Our group received an email this week from Dan. He wrote "I have listened to every one of your podcasts and I really enjoy them. The one thing I have noticed is that we never learn about the stories of how the people in the discussion got addicted in the first place. It would be nice if any of the members would be willing to talk about their histories. Keep up the good work and thank you for what you all do." Dan asked for it, and we delivered. Listen in to hear three group members share their stories.

Discussion Guide:

What is your addiction story?

Describe your life before addiction.

Describe your life during active addiction.

Describe your recovery process.

What is your biggest regret?

What advise would you give others?

What do you hope for in the future?

 

 

It Is Unethical and Inhumane To Withhold Narcan (Naloxone)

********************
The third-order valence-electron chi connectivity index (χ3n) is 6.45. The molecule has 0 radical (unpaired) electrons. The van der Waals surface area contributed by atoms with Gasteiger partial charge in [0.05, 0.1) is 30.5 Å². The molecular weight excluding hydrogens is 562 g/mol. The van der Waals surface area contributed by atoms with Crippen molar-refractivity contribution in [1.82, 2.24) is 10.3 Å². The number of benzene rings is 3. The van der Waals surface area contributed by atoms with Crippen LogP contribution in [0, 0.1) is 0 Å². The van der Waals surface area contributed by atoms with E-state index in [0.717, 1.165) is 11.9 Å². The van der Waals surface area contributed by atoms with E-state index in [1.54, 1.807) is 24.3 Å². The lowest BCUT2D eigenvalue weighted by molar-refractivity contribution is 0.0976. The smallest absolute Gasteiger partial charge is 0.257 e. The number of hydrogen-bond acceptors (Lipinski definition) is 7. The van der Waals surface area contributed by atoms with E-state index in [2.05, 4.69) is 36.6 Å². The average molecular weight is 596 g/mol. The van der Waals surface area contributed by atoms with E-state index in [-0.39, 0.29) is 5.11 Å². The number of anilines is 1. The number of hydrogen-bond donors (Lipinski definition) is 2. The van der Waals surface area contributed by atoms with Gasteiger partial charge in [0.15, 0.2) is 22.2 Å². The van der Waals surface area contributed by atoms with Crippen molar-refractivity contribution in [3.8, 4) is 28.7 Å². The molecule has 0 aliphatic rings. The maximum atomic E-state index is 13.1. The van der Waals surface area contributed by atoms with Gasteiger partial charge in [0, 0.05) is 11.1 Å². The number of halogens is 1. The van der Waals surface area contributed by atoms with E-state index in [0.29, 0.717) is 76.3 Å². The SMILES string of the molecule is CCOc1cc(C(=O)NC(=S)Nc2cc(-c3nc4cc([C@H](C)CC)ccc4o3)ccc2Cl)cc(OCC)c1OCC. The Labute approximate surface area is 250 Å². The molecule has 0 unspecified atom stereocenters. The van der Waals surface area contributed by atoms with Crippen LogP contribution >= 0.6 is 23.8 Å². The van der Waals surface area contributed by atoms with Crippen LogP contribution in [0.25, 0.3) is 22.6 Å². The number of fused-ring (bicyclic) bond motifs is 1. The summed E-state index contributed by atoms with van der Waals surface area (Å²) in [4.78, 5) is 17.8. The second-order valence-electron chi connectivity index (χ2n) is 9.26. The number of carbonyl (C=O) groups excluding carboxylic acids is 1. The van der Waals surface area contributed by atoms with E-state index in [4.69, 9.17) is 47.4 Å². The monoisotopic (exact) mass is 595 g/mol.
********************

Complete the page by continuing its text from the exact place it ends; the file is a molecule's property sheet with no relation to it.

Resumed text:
A stigma against people who abuse substances exists. Most often it is subtle, but now and then it is loud and ugly. Sheriff Richard Jones in Butler County, Ohio said that he will not equip his deputies with Narcan. "My officers don't carry Narcan, nor will they". He will change his position only if he is court ordered to begin carrying Narcan. Also in Ohio, Dan Picard, Councilman from Middletown, proposed a two strikes and you're out policy. He suggested that the council explore the possibility of denying emergency medical services to people who have sought overdose intervention twice before. Listen in to this group of addicts share their opinions on the matter.

Discussion Guide:

Have you overdosed? If so, were you revived with Narcan? How would you describe the benefits of Narcan to someone who is not familiar with it?

Have you experienced a stigma as a result of having a drug dependency? Please describe it.